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You are here: Home / Personal Tech / Amazon Puts Audio, Video on E-Books
Amazon Adds Audio, Video To E-Books for Apple Devices
Amazon Adds Audio, Video To E-Books for Apple Devices
By Barry Levine / CRM Daily Like this on Facebook Tweet this Link thison Linkedin Link this on Google Plus
Amazon wants some of the media fun that e-books on Apple's devices are having. On Sunday, the giant online retailer announced an update for Kindle on the iPad, iPhone and iPod touch that allows embedded video and audio clips in its e-books on those devices.

Amazon is currently offering 13 titles with audio or video. These include five travel books in the Rick Steves series, as well as other e-books with subject matter that benefits from media, such as Lullaby Book and a portrait of Franklin Delano Roosevelt. A free Kindle reader application is available for Apple devices.

Kindle Store 'More Important'

Bill Newlin, the publisher of Rick Steve's London, said the new Kindle edition with audio and video enables an "embedded walking tour" so customers can "listen to Rick as they explore the sites of London." He added that this media "adds depth to the reader's experience, while listeners can follow the routes more easily with the text."

Other titles with audio/video clips include Rose's Heavenly Cakes, which includes video tips on creating the perfect cake, and audio clips of bird songs and calls.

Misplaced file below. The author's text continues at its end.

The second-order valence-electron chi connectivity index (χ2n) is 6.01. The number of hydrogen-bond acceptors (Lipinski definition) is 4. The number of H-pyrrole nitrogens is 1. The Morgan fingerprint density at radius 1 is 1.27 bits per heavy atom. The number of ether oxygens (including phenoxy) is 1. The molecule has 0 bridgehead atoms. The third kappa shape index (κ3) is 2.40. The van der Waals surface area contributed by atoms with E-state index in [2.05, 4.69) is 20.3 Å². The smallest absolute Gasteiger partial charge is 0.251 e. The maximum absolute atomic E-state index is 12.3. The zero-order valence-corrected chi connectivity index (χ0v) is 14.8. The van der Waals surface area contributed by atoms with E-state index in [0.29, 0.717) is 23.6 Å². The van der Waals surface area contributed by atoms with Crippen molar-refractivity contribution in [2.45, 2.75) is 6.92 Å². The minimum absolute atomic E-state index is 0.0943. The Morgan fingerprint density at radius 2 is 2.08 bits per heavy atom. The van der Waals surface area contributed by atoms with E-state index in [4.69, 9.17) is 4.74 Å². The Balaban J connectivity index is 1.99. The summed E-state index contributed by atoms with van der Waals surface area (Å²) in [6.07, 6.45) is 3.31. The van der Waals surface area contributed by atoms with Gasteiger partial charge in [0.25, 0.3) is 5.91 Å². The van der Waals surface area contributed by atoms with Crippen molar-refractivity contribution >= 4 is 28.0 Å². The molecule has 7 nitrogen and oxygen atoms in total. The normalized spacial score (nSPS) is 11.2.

Those media components are intended for playing on non-Kindle hardware, highlighting a point made by Ross Rubin, director of industry analysis for consumer technology at the NPD Group, about the emphasis in Amazon's strategy. This announcement, he said, points to the fact that, for Amazon, "the Kindle Store is more important than the Kindle device itself."

Rubin noted that, "at some point, some e-readers will gain the capability to play back video and have other features," adding that it's likely that the Kindle device will be one of those. But, at present, Amazon's focus is on selling content.

Barnes & Noble Leveraging Its Stores

Amazon is stepping up its responses to competition from Apple and the potential competition from Barnes & Noble, which recently updated and fixed bugs on its nook e-reader, dropped the price to $199 from $259, and debuted a new Wi-Fi version for $149. Amazon quickly responded by dropping the Kindle's price to $189 from $259.

Apple's iPad in particular has jump-started the energy around e-books, including the integration of audio, video and extensive interactivity, while Barnes & Noble is moving quickly to leverage an advantage that Amazon can't match -- its 723 brick-and-mortar stores.

For instance, when the nook is used in a Barnes & Noble store, it automatically connects to the free Wi-Fi. Users can click on the Shop button and use the Read in Store feature to browse through many of the e-books or periodicals in the company's eBookstore, which has more than a million titles. Any available e-book can be read in the store for up to an hour per day, and newspapers and magazines are available for up to 20 minutes daily.

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